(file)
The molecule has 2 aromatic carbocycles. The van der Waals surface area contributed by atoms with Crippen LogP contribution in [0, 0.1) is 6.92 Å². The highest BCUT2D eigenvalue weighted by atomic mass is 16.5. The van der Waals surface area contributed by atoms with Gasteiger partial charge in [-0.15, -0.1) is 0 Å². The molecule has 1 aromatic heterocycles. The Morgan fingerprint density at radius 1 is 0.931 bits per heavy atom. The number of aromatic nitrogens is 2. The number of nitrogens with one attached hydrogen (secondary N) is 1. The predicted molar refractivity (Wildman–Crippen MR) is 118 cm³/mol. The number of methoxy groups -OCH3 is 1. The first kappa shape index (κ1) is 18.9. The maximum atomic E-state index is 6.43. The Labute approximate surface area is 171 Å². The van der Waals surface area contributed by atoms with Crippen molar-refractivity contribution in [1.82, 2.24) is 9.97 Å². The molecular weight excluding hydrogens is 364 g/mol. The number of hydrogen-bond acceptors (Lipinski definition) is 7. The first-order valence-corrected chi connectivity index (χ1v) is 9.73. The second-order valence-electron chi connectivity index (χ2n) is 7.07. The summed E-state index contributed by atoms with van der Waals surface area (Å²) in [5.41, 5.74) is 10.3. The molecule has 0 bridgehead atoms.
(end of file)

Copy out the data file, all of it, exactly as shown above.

The molecule has 2 aromatic carbocycles. The van der Waals surface area contributed by atoms with Crippen LogP contribution in [0, 0.1) is 6.92 Å². The highest BCUT2D eigenvalue weighted by atomic mass is 16.5. The van der Waals surface area contributed by atoms with Gasteiger partial charge in [-0.15, -0.1) is 0 Å². The molecule has 1 aromatic heterocycles. The Morgan fingerprint density at radius 1 is 0.931 bits per heavy atom. The number of aromatic nitrogens is 2. The number of nitrogens with one attached hydrogen (secondary N) is 1. The predicted molar refractivity (Wildman–Crippen MR) is 118 cm³/mol. The number of methoxy groups -OCH3 is 1. The first kappa shape index (κ1) is 18.9. The maximum atomic E-state index is 6.43. The Labute approximate surface area is 171 Å². The van der Waals surface area contributed by atoms with Crippen molar-refractivity contribution in [1.82, 2.24) is 9.97 Å². The molecular weight excluding hydrogens is 364 g/mol. The number of hydrogen-bond acceptors (Lipinski definition) is 7. The first-order valence-corrected chi connectivity index (χ1v) is 9.73. The second-order valence-electron chi connectivity index (χ2n) is 7.07. The summed E-state index contributed by atoms with van der Waals surface area (Å²) in [5.41, 5.74) is 10.3. The molecule has 0 bridgehead atoms.